This repo contains spatial data on freeway building in U.S. cities since the mid-1950s.
If you find these data useful, please cite "Freeway Revolts! The Quality of Life Effects of Highways," by Jeffrey Brinkman and Jeffrey Lin. Link to paper: https://sites.google.com/site/jeffrlin/BL-FR.pdf?attredirects=0
1947 Intercity Plan
We digitized the 1947 Interstate plan for this project. The Federal-Aid Highway Act of 1944 had called for the designation of a National System of Interstate Highways, to include up to 40,000 miles. This is the map used in Baum-Snow (2007) as an instrument for completed Interstates. States were asked to submit proposals for their portion of the Interstate highway system. They then negotiated with the Bureau of Public Roads and the Department of Defense over routing and mileage. In 1947, the BPR announced the selection of the first 37,000 miles. Baum-Snow’s coding of these planned Interstate routes was precise only to metropolitan-level variation, so was unsuitable for our analysis. Instead, we digitized the 1947 plan map to within-metropolitan area precision.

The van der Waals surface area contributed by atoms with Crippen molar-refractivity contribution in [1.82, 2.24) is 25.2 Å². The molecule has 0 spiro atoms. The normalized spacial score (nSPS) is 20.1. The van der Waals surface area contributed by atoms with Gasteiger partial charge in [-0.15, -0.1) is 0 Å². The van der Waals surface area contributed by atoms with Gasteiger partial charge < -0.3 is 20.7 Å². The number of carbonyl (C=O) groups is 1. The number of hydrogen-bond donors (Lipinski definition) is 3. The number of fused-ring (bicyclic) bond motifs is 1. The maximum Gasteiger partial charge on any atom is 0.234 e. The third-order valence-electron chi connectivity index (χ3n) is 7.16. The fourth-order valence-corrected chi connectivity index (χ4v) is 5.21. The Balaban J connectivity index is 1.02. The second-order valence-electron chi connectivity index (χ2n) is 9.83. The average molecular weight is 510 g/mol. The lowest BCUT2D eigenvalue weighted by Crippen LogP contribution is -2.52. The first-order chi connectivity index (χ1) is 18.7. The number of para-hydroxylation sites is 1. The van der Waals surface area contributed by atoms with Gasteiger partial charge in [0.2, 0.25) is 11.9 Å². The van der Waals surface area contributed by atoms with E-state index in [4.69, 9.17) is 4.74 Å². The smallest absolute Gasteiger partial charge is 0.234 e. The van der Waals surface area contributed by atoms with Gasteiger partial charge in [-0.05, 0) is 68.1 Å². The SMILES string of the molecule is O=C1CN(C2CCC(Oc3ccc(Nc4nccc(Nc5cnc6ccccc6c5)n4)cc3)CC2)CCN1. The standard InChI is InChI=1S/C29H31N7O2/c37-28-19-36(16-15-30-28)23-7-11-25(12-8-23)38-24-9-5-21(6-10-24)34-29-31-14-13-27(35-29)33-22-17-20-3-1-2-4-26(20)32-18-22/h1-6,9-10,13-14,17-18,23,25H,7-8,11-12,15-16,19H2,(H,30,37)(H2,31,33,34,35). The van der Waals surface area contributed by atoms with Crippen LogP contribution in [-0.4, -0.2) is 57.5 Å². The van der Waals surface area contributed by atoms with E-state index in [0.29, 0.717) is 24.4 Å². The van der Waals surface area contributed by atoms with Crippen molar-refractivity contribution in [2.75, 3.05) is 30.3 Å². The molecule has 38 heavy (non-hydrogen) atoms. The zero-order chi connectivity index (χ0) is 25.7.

Because the 1947 plan map was drawn at a national scale, there is little detail inside metropolitan areas. In fact, metropolitan areas are represented as open circles. This is a virtue for our instrumental variables analysis, since information about neighborhood factors did not enter into the routing of the 1947 plan map highways. (The 1947 highway plan makes no mention of trans- portation within cities or future development.) On the other hand, the size of the open circles and the poor resolution of the 1947 plan map mean that in practice it is challenging to precisely assign the routes of plan highways according to the 1947 map. To the extent possible, we use the center of the drawn lines of the 1947 map. When drawn lines terminate at open circles, we extend these lines to principal city centers from Fee and Hartley (2013). We do this to ensure relevant variation in proximity to plan routes—without these extensions, all 1947 plan routes would terminate at the edge of the metropolitan area. In addition, Interstate design principles enshrined later (e.g., AASHO, 1957) codified the radial structure of U.S. city highway networks seen today, where multiple rays converge to locations just outside of central business districts.